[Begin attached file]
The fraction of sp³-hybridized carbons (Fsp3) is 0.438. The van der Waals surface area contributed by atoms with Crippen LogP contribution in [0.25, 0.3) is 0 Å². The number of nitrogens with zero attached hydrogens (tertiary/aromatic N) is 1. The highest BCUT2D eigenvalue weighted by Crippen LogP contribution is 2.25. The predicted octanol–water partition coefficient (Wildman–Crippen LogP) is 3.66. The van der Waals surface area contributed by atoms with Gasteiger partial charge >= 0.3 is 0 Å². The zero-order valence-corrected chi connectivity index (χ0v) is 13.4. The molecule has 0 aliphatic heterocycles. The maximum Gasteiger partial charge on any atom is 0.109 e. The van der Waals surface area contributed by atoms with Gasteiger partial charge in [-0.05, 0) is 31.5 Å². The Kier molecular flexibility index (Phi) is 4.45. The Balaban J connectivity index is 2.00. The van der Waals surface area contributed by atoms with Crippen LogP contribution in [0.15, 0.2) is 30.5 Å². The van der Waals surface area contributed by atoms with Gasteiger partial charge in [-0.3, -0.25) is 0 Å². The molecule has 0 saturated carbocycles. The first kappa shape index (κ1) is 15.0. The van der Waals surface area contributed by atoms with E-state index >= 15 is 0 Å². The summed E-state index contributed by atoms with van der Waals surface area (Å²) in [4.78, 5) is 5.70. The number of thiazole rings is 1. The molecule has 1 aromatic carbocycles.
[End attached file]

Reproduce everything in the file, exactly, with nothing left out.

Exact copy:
The fraction of sp³-hybridized carbons (Fsp3) is 0.438. The van der Waals surface area contributed by atoms with Crippen LogP contribution in [0.25, 0.3) is 0 Å². The number of nitrogens with zero attached hydrogens (tertiary/aromatic N) is 1. The highest BCUT2D eigenvalue weighted by Crippen LogP contribution is 2.25. The predicted octanol–water partition coefficient (Wildman–Crippen LogP) is 3.66. The van der Waals surface area contributed by atoms with Gasteiger partial charge >= 0.3 is 0 Å². The zero-order valence-corrected chi connectivity index (χ0v) is 13.4. The molecule has 0 aliphatic heterocycles. The maximum Gasteiger partial charge on any atom is 0.109 e. The van der Waals surface area contributed by atoms with Gasteiger partial charge in [-0.05, 0) is 31.5 Å². The Kier molecular flexibility index (Phi) is 4.45. The Balaban J connectivity index is 2.00. The van der Waals surface area contributed by atoms with Crippen LogP contribution in [0.15, 0.2) is 30.5 Å². The van der Waals surface area contributed by atoms with Gasteiger partial charge in [-0.3, -0.25) is 0 Å². The molecule has 0 saturated carbocycles. The first kappa shape index (κ1) is 15.0. The van der Waals surface area contributed by atoms with E-state index >= 15 is 0 Å². The summed E-state index contributed by atoms with van der Waals surface area (Å²) in [4.78, 5) is 5.70. The number of thiazole rings is 1. The molecule has 1 aromatic carbocycles.